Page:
The Ginp mobile banking malware, which emerged in late 2019, is one of the top most prevalent Android banking malware families today. It started as a SMS stealer and rapidly evolved into one of the most advanced actors in the financial fraud landscape. Ginp has primarily targeted Spanish banks, but recent evidence suggests the malware has changed or may change its targeting strategy in the near future to focus on Turkey. The following chart shows infection rates for different Android malware families from the last 90 days and demonstrates that Ginp accounts for nearly 12% of infections during this time.
Figure 1: Android banking malware infections from the last 90 days (source: IBM Trusteer)
Ginp Expands Targeting to Turkey
A few weeks ago, IBM’s Trusteer team found evidence that Ginp malware developers intend to broaden their target set to customers of Turkish banks, after targeting Spanish banking customers and customers in Poland and the United Kingdom. Specifically, our team discovered new Ginp overlay pages intended for overlay attacks on mobile devices residing on the malware’s command-and-control (C&C) servers (see Figure 2). These overlay pages are spoofs of legitimate banking pages, meant to deceive mobile device users into sharing confidential banking and other information. Several of these fake overlays mimic banks in Turkey, suggesting that malware operators intend to use these pages in future campaigns to target customers of Turkish banks. These fake overlays have not previously been noted in the security community.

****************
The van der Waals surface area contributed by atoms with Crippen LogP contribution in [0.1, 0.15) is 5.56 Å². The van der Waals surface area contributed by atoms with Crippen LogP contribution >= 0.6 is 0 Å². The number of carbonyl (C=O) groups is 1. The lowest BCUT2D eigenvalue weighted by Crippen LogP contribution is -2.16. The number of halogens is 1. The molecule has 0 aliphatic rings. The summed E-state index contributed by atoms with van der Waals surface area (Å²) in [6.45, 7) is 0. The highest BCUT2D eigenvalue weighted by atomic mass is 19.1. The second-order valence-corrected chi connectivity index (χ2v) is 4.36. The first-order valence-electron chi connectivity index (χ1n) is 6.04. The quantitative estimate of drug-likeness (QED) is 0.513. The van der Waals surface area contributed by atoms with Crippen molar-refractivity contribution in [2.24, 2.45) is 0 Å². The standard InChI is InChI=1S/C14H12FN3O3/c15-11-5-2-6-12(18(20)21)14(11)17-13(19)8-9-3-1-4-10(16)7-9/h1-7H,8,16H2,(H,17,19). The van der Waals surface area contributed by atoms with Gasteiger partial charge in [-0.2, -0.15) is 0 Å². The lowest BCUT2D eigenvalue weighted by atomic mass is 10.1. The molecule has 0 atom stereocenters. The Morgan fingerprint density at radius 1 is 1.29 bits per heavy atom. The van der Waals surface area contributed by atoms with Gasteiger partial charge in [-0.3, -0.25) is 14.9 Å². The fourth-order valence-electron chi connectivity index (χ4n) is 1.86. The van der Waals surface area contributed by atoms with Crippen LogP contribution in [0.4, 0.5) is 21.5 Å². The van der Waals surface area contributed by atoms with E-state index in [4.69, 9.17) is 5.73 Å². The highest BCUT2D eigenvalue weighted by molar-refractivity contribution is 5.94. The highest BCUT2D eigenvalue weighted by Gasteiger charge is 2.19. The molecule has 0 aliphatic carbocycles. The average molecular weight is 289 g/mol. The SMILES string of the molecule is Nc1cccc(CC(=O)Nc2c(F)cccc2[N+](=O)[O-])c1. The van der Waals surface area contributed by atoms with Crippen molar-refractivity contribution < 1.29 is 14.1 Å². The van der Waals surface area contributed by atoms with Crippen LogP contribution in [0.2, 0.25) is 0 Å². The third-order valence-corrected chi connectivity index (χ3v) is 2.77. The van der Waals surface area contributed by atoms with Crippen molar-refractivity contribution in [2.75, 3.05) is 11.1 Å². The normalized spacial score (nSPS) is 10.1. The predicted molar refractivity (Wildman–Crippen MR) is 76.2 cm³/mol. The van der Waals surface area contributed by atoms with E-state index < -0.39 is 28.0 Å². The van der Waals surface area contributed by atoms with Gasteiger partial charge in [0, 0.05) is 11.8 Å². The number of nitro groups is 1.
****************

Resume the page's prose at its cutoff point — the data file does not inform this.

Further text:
Figure 2: Some of the overlay pages targeting Turkish banks, found on Ginp’s C&C server (source: IBM Trusteer)
Ginp’s new targeting strategy echoes other mobile banking malware families, which have also expanded target sets to include Turkish banking customers. Cybercriminals appear to be finding this geographical region fruitful for cyber operations. Some observers have attributed this to obsolete systems and widespread poor security management. It also is possible that cybercriminals developing these overlays have recently made several options targeting Turkish banks available on the dark web, which have become a popular commodity in those forums, including for Ginp operators.
Despite Ginp’s expansion to Turkey, we assess the group will continue to target Spanish banking customers, as well, based on recent overlay screens our team found on the malware’s C&C server aimed at Spanish banks. The malware no longer appears to target Poland or the UK, but that targeting strategy may change at any time.